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  • So This Is How Democracy Dies

    Posted by Bruno Behrend on September 30th, 2011 (All posts by )

    embedded by Embedded Video

    YouTube DirektHow Liberty Dies

    How is this for a headline?

    “Key Democrats call for Ending Democracy”

    Some people subscribe to the idea that politicians are stupid. They shoot from the hip until reined in by their consultants during election season. There is probably a great deal of truth to that. On the other hand, the use of the “trial balloon” is a well-tested technique for gauging public reaction to an idea.

    With that in mind, I submit today’s WSJ’s “Notable and Quotable” into evidence to let the jury decide.

    “Most Americans complain that government is unresponsive to their wishes. But not everyone feels that way. In the space of two days, two prominent Democrats have called for less responsive government that ignores public input.
     
    One of them, former White House Budget Director Peter Orszag, penned a piece this week in the New Republic arguing, as the title says, “Why we need less democracy.” Orszag wrote that “the country’s political polarization was growing worse—harming Washington’s ability to do the basic, necessary work of governing.” His solution? “[W]e need to minimize the harm from legislative inertia by relying more on automatic policies and depoliticized commissions for certain policy decisions. In other words, radical as it sounds, we need to counter the gridlock of our political institutions by making them a bit less democratic.” . . .
     
    [S]imilar comments by Gov. Bev Perdue, D-N.C., are far more troubling. “I think we ought to suspend, perhaps, elections for Congress for two years and just tell them we won’t hold it against them, whatever decisions they make, to just let them help this country recover,” Perdue told a Rotary Club gathering in suburban Raleigh this week. “I really hope that someone can agree with me on that.”

    Gaffe or Trial Balloon?

    I’m in the trial balloon camp. I think the “Ruling Elite” (aptly described by Codevilla) wants to literally cut governance from “the consent of the governed.”

    Democrat or Republican, inside government or outside, these rulers are in the process of turning most important decisions over to “depoliticized commissions,” and they simply don’t want any pesky citizens or constitutional barriers in their way. This class of people has a simple goal – to turn America’s “government of laws, not men,” on its head. They want to govern by edicts issued by commissions. I may be wrong, and I don’t want to appear overwrought, but I think this is (or should be) a big deal.

    I don’t know how to make this a huge campaign issue, but it should become the top issue on the presidential campaign trail immediately. If I were Perry or Cain, I’d be asking for a poll of our military brass to ask whether they would follow the ruling elite, or uphold the Constitution. Obama should be asked to repudiate all of the above statements. He should be threatened with making his tacit approval of the statements a central campaign issue. [As an aside, looked at in the context of the above statements, Perry’s musings about secession are now perfectly reasonable.]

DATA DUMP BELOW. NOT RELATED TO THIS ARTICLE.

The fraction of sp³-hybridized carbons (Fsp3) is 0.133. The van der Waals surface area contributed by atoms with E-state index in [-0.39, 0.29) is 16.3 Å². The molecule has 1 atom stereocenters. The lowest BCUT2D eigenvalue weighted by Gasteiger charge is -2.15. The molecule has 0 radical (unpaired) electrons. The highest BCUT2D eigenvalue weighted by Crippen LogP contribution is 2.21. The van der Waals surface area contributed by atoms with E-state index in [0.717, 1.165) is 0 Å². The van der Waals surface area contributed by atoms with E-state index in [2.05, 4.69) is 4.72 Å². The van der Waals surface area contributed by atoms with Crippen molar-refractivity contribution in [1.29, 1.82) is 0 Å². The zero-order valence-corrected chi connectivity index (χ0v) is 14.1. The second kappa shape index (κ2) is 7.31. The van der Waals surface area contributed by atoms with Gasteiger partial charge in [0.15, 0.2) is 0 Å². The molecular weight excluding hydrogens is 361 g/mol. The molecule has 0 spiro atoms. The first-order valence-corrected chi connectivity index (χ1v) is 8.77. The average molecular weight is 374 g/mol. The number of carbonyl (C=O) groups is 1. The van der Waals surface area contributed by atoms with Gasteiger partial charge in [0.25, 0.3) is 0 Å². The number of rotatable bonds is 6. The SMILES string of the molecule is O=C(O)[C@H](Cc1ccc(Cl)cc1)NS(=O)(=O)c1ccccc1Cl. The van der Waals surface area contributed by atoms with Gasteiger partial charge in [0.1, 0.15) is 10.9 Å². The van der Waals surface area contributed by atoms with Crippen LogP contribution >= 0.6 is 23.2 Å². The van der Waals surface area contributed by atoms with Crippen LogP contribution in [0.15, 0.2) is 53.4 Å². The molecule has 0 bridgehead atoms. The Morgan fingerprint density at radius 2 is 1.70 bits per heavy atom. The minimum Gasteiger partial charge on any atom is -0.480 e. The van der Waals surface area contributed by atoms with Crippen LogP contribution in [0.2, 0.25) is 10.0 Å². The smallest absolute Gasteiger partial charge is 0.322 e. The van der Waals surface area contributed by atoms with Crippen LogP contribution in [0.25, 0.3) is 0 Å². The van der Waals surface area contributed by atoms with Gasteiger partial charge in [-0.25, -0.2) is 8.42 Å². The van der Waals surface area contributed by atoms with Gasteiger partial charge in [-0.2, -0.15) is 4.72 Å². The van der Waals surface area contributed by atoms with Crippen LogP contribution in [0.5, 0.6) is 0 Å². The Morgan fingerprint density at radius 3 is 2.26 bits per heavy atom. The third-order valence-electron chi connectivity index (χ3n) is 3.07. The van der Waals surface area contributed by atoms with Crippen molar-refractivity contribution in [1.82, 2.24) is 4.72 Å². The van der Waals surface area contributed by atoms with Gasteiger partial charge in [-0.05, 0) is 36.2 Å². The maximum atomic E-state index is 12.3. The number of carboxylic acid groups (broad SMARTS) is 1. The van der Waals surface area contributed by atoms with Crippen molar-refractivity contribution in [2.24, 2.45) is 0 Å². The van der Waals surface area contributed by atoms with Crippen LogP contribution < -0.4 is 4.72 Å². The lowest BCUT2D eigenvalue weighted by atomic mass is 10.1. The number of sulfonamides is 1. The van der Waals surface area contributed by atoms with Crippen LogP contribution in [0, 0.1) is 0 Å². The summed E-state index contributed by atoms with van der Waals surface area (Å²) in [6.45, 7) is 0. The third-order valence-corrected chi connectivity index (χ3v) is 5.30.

This issue goes way beyond tax rates, regulation, class wars, abortion, or party politics. This goes to the heart of the nation. It illustrates a cancer eating away at the Republic. That cancer isn’t merely a bad idea floated for reaction. The people floating it are evil. They are the cancer.

    Orszag and Perdue are cancerous tumors that need to be removed by vote. Every citizen should make this a huge issue – at every level of government – in the upcoming elections. There is a great deal of evidence that raising this issue could be monumentally successful against the current administration and those in the Democratic Party that support it.

    Recent polling, highlighted in a National Review article shows that a good number of rank and file Democrats could be swayed to vote differently with the right message.

    The Battleground Poll showed that:

    The lesson here is that the conservative brand is perfectly acceptable in many corners of the coalition that comprises blue America. That may explain why strategists on the left feel it is so important to toss what Ross Perot famously described as “monkey dust” into the air to cloud debates on so many important policy issues and dissuade these voters from entertaining and ultimately embracing conservative solutions. It also explains why leftist politicians use conservative rhetoric to sell their wares: It not only works among middle-of-the-road voters, it can be effective within their own political base.
     
    The debates that threaten to decouple these voters from the liberal political machine tend to involve questions of fairness, the best routes out of poverty, and how best to enable ordinary Americans to achieve the American Dream. These include policies that offer educational options to children in low-income families, require welfare recipients to work and act responsibly in exchange for benefits, and end discriminatory mandates that require employers and schools to prefer some racial groups over others.

    How about making “suspending democracy” and being ruled by “depoliticized commissions” a central campaign issue? Might that not make a few Democrats nervous?

    We need to use the vote to remove these people from any political power and purge them (yes, purge) from all administrative roles. If we fail in that endeavor, we will eventually have to remove them by other means.

     

    24 Responses to “So This Is How Democracy Dies”